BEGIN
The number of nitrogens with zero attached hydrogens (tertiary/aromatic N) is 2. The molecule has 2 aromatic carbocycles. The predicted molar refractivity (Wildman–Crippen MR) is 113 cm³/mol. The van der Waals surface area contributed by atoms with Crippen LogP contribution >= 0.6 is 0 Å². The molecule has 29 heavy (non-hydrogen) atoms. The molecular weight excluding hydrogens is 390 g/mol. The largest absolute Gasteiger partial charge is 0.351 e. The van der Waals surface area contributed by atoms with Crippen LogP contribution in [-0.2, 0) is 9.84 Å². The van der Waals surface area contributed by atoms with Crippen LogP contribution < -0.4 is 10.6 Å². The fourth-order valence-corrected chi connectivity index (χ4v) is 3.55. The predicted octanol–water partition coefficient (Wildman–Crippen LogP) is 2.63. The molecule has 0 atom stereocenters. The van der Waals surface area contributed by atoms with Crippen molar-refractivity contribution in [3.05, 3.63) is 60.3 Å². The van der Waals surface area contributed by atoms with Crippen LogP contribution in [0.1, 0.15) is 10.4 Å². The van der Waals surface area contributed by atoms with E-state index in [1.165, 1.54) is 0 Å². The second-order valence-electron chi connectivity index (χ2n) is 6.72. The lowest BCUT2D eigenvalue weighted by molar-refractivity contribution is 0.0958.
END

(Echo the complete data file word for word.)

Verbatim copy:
The number of nitrogens with zero attached hydrogens (tertiary/aromatic N) is 2. The molecule has 2 aromatic carbocycles. The predicted molar refractivity (Wildman–Crippen MR) is 113 cm³/mol. The van der Waals surface area contributed by atoms with Crippen LogP contribution >= 0.6 is 0 Å². The molecule has 29 heavy (non-hydrogen) atoms. The molecular weight excluding hydrogens is 390 g/mol. The largest absolute Gasteiger partial charge is 0.351 e. The van der Waals surface area contributed by atoms with Crippen LogP contribution in [-0.2, 0) is 9.84 Å². The van der Waals surface area contributed by atoms with Crippen LogP contribution < -0.4 is 10.6 Å². The fourth-order valence-corrected chi connectivity index (χ4v) is 3.55. The predicted octanol–water partition coefficient (Wildman–Crippen LogP) is 2.63. The molecule has 0 atom stereocenters. The van der Waals surface area contributed by atoms with Crippen molar-refractivity contribution in [3.05, 3.63) is 60.3 Å². The van der Waals surface area contributed by atoms with Crippen LogP contribution in [0.1, 0.15) is 10.4 Å². The van der Waals surface area contributed by atoms with E-state index in [1.165, 1.54) is 0 Å². The second-order valence-electron chi connectivity index (χ2n) is 6.72. The lowest BCUT2D eigenvalue weighted by molar-refractivity contribution is 0.0958.